Donald Trump has stubbed his toe by endorsing losers in three Republican gubernatorial primaries (in Nebraska, Idaho, and Georgia) so far this year, with the most painful defeat being Brian Kemp’s 52-point demolition of David Perdue in the Peach State. The ex-president has also had some misses in U.S. House primaries and in high-profile down-ballot races, like Brad Raffensperger’s win over Trump’s candidate Jody Hice, again in Georgia. But so far Trump has done nothing but win in Senate primaries. The MAGA success stories include Pennsylvania (Mehmet Oz), Ohio (J.D. Vance), North Carolina (Ted Budd), and Georgia (Herschel Walker). And now in Arizona, Trump has gone bold with an endorsement of venture capitalist and Peter Thiel disciple Blake Masters, perhaps his most extreme Senate favorite yet.
It’s easy to compare Masters to Vance. Both are loudly “populist” Trump fans. Both are favorites of Tucker Carlson. Both are venture capitalists by trade. Both have been heavily backed financially and personally by Silicon Valley eccentric Peter Thiel.
But while Vance is better known nationally thanks to his book Hillbilly Elegy and the movie based on it, Masters is arguably the real deal in terms of being the edgiest “national conservative” or “right-wing populist” or whatever you choose to call the toxic politics he shares with Vance, Carlson, Josh Hawley, Steve Bannon, Donald Trump Jr., and other MAGA demagogues. Vance got money from Thiel; Masters has idolized Thiel for years, co-wrote his book on start-ups, and currently runs his family foundation. Vance comes across as an intellectual dilettante dabbling in politics. Masters has the cold demeanor of a true fanatic. Vance is troubling. Masters is scary. This Masters campaign ad really says it all:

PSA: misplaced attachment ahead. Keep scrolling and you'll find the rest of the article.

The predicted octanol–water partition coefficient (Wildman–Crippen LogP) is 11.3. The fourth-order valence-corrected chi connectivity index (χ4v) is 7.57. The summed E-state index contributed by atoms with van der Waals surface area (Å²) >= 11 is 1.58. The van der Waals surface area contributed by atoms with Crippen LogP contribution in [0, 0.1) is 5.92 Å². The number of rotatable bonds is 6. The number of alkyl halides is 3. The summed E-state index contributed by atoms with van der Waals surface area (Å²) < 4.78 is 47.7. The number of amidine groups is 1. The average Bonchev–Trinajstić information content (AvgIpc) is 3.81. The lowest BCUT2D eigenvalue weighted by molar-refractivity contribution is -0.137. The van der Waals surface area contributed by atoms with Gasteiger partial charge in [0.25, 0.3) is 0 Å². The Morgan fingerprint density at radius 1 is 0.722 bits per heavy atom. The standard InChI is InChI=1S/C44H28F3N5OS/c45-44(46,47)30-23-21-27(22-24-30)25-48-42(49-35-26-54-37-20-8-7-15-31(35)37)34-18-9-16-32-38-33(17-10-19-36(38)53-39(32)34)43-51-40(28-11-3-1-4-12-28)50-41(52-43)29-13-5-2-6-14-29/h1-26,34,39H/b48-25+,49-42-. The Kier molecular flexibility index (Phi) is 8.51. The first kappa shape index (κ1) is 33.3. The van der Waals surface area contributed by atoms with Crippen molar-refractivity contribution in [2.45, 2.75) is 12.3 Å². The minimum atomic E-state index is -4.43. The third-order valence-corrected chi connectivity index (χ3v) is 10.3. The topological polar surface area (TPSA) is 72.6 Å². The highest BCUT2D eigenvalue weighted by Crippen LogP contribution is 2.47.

Like Thiel himself, Masters is an ex-libertarian who seems to have concluded that authoritarianism is the only guarantor of his idea of freedom. That makes him a natural ally of Trump and of the conservative extremists who now form the 45th president’s political entourage. Masters favors a national abortion ban, close to a complete immigration ban, a ban on teachers unions, and harsh anti-crime policies. He has opposed aid to Ukraine. But what clearly attracted Trump to his banner was Masters’s staunch support for his 2020 election fables in a state that actually undertook a post-election “audit” (to the great hilarity of non-MAGA observers everywhere). Masters resolutely maintains that Trump won the presidency and lost it by foul means. So he passed the most important test for the ex-president’s endorsement.
Trump’s decision was upsetting to his two most prominent rivals in the Arizona primary: Attorney General Mark Brnovich, who despite being quite Trumpy probably lost any chance of a nod from Mar-a-Lago by equivocating over the Arizona audit, and self-funding business executive Jim Lamon, who has sought to compare his own path into politics to Trump’s (though he was best known for utilizing the crude anti-Biden slogan “Let’s Go, Brandon!” in a campaign ad). Indeed, according to Axios, Lamon’s brownnosing of Trump in a personal meeting went awry:
Trump didn’t click with businessman Jim Lamon after they met in person at Mar-a-Lago, two sources familiar with their meeting told Axios.
Trump thought Lamon, who pushed his business bonafides, talked about himself too much, one of the sources said. He felt Lamon’s attempts to compare himself to Trump were “off-putting,” a third source explained to Axios.
Don’t compete with the boss, in other words.
It remains to be seen if Masters can emulate Vance’s post-Trump-endorsement rise to the GOP nomination between now and the August 2 primary (in which Trump has also endorsed a gubernatorial candidate, former news anchor Kari Lake). If he does, incumbent Democrat Mark Kelly awaits him in November. Kelly has been quietly stockpiling campaign contributions ($39 million as of March 31) and unifying Democrats (unlike his colleague Kyrsten Sinema, he has chosen a quiet and cooperative form of centrism) even as Republicans have gone on a MAGA bender. If Masters can actually ride a Republican midterm trend into the Senate, it will be a much stranger place, but Josh Hawley will no longer walk alone.
More on the Midterms
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- No, Ron DeSantis Isn’t the Second Coming of Ronald Reagan
- Why 2022’s Big Lesson for Democrats Might Be … Nothing